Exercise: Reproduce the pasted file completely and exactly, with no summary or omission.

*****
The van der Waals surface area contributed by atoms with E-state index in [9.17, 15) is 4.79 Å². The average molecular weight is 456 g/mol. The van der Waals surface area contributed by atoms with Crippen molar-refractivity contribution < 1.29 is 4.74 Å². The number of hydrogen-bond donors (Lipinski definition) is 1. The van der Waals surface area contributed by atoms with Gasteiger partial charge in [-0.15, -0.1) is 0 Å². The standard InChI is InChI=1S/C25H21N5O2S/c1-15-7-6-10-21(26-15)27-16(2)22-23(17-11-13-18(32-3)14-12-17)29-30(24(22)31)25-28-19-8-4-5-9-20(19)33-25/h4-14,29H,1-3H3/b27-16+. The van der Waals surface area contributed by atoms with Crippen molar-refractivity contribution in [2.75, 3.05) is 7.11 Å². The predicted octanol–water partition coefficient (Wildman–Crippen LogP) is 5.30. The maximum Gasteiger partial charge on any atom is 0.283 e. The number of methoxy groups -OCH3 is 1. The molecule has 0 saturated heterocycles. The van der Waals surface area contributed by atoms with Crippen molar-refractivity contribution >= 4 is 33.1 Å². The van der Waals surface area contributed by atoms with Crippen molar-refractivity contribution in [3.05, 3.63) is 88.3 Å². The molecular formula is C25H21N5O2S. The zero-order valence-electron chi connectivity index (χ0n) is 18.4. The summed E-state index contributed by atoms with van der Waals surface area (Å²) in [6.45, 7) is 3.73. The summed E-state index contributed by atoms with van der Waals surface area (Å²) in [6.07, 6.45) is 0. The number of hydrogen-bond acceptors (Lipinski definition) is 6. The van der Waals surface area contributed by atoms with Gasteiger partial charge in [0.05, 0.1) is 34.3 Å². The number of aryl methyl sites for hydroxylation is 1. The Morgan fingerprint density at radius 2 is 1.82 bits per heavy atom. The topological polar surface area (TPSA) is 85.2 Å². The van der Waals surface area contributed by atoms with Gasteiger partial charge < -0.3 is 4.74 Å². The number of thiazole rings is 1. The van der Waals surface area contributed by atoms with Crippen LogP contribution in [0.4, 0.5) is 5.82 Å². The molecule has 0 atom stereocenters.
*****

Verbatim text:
The van der Waals surface area contributed by atoms with E-state index in [9.17, 15) is 4.79 Å². The average molecular weight is 456 g/mol. The van der Waals surface area contributed by atoms with Crippen molar-refractivity contribution < 1.29 is 4.74 Å². The number of hydrogen-bond donors (Lipinski definition) is 1. The van der Waals surface area contributed by atoms with Gasteiger partial charge in [-0.15, -0.1) is 0 Å². The standard InChI is InChI=1S/C25H21N5O2S/c1-15-7-6-10-21(26-15)27-16(2)22-23(17-11-13-18(32-3)14-12-17)29-30(24(22)31)25-28-19-8-4-5-9-20(19)33-25/h4-14,29H,1-3H3/b27-16+. The van der Waals surface area contributed by atoms with Crippen molar-refractivity contribution in [2.75, 3.05) is 7.11 Å². The predicted octanol–water partition coefficient (Wildman–Crippen LogP) is 5.30. The maximum Gasteiger partial charge on any atom is 0.283 e. The number of methoxy groups -OCH3 is 1. The molecule has 0 saturated heterocycles. The van der Waals surface area contributed by atoms with Crippen molar-refractivity contribution >= 4 is 33.1 Å². The van der Waals surface area contributed by atoms with Crippen molar-refractivity contribution in [3.05, 3.63) is 88.3 Å². The molecular formula is C25H21N5O2S. The zero-order valence-electron chi connectivity index (χ0n) is 18.4. The summed E-state index contributed by atoms with van der Waals surface area (Å²) in [6.45, 7) is 3.73. The summed E-state index contributed by atoms with van der Waals surface area (Å²) in [6.07, 6.45) is 0. The number of hydrogen-bond acceptors (Lipinski definition) is 6. The van der Waals surface area contributed by atoms with Gasteiger partial charge in [0.05, 0.1) is 34.3 Å². The number of aryl methyl sites for hydroxylation is 1. The Morgan fingerprint density at radius 2 is 1.82 bits per heavy atom. The topological polar surface area (TPSA) is 85.2 Å². The van der Waals surface area contributed by atoms with Gasteiger partial charge < -0.3 is 4.74 Å². The number of thiazole rings is 1. The van der Waals surface area contributed by atoms with Crippen LogP contribution in [0.4, 0.5) is 5.82 Å². The molecule has 0 atom stereocenters.